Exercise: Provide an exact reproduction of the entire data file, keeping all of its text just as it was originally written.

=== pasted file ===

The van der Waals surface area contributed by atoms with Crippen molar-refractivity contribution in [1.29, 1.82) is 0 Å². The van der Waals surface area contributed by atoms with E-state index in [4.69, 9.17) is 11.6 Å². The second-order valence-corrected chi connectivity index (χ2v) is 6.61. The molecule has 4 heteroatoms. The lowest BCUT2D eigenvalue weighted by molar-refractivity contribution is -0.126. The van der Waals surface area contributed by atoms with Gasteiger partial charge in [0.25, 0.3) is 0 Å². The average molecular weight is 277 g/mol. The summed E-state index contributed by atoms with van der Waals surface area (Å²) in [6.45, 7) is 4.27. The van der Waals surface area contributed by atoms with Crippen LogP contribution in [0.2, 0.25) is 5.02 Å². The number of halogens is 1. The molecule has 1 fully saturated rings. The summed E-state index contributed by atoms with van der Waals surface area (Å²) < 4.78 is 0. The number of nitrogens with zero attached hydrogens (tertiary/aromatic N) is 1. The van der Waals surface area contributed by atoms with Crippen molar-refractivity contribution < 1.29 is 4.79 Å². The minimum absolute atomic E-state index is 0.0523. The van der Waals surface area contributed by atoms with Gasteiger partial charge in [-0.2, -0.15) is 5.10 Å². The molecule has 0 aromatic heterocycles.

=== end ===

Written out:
The van der Waals surface area contributed by atoms with Crippen molar-refractivity contribution in [1.29, 1.82) is 0 Å². The van der Waals surface area contributed by atoms with E-state index in [4.69, 9.17) is 11.6 Å². The second-order valence-corrected chi connectivity index (χ2v) is 6.61. The molecule has 4 heteroatoms. The lowest BCUT2D eigenvalue weighted by molar-refractivity contribution is -0.126. The van der Waals surface area contributed by atoms with Gasteiger partial charge in [0.25, 0.3) is 0 Å². The average molecular weight is 277 g/mol. The summed E-state index contributed by atoms with van der Waals surface area (Å²) in [6.45, 7) is 4.27. The van der Waals surface area contributed by atoms with Crippen LogP contribution in [0.2, 0.25) is 5.02 Å². The number of halogens is 1. The molecule has 1 fully saturated rings. The summed E-state index contributed by atoms with van der Waals surface area (Å²) < 4.78 is 0. The number of nitrogens with zero attached hydrogens (tertiary/aromatic N) is 1. The van der Waals surface area contributed by atoms with Crippen molar-refractivity contribution < 1.29 is 4.79 Å². The minimum absolute atomic E-state index is 0.0523. The van der Waals surface area contributed by atoms with Gasteiger partial charge in [-0.2, -0.15) is 5.10 Å². The molecule has 0 aromatic heterocycles.